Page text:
A few weeks ago my family and I were driving over into Idaho to spend a weekend at the lake. We drove in the pouring rain, following the windy and pot-holed interstate between Missoula and Coeur d'Alene. Right before you drive over Fourth of July pass there is a big opening in the mountain valley. There is a large wetland area, a river to the south, and beautiful mountains on all sides. But on this day it was especially beautiful. The three days of rain had made everything surrounding us radiate different and distinct shades of green, and the clouds, which hung low across the landscape, brought an even and heavy light to the whole picture.

As we were driving though this stretch we all started singing along with what was playing on the stereo. "Come thou fount of every blessing, tune my heart to sing Thy grace." It wasn't planned. We don't claim to be the Vonn Trapps, but the glimpses of beauty we were seeing had stirred in us the desire to worship. In that moment my attention was shifted from the landscape created by God, to the timeless truths about God: truths that were captured in a song and given to us for the purpose of worship and joy.

but the glimpses of beauty we were seeing had stirred in us the desire to worship.

My Thanks

I am not an overly musical guy. Most of the time my radio is turned off or tuned to a sports talk show. I haven't played an instrument since my junior year of high school, and my ability to tell major and minor scales apart is nonexistent. But I am overly grateful for those whom God has given these gifts and chosen to combine them with a theological mind and a heart for the gospel.

I am grateful for the people in our congregation who serve at the weekend services, Redemption groups and Grizzly Christian Fellowship; people who use their musical skills to lead the rest of us in worship through music.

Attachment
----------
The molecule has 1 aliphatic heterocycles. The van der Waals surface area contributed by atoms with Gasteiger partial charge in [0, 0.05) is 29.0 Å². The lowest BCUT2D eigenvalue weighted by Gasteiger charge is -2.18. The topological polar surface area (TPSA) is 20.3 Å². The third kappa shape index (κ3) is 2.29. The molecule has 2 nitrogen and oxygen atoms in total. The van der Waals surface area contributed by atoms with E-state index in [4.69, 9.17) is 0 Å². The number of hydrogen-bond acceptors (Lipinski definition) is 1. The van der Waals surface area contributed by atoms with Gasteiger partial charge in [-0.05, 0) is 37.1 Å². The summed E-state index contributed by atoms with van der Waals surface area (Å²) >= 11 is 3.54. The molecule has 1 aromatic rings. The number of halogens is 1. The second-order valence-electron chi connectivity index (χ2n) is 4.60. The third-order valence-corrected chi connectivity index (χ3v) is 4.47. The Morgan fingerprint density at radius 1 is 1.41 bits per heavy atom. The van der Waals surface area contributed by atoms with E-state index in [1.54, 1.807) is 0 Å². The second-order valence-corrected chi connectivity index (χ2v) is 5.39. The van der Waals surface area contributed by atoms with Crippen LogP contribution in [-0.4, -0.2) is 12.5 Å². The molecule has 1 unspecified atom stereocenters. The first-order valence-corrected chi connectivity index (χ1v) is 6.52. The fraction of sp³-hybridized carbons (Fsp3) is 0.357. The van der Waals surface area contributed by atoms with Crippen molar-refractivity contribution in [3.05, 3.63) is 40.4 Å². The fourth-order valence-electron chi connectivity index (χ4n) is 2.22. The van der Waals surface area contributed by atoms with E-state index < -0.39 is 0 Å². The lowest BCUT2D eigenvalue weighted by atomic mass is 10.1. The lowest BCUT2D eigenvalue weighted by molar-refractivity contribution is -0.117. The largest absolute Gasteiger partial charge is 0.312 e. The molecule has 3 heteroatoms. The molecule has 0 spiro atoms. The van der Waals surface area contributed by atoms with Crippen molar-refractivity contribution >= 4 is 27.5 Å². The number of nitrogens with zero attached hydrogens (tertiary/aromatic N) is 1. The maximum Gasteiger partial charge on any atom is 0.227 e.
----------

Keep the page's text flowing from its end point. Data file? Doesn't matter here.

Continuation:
I have sat in churches, camps and chapels of all kinds. I have heard rock music, classical music, bluegrass, grunge, and jazz. But above all else I am moved by worship music. I'm not saying that you can't worship with rock, bluegrass or jazz, but I am saying that you have to present something worshipful in order to create worship music. As a church we want to provide a message that demands Christ-Centered worship.

I'm not saying that you can't worship with rock, bluegrass or jazz, but I am saying that you have to present something worshipful in order to create worship music.

As a pastor and as a Christian I know the beauty of finding a song which maximizes theology, creativity and singability. I also know the joy of finding people in your congregation who desire to use all three of these attributes and present their skills as a gift to the church.

My Request

So here is my request to our congregation: raise more worship leaders. I'm no musician, but I am a man who appreciates good music. I am also a pastor who knows the power that God has given us in music, and I wish to tie that gift to the greatness of God's self-revelation in the Bible. Here are a few quick pointers that might help us raise more worship leaders: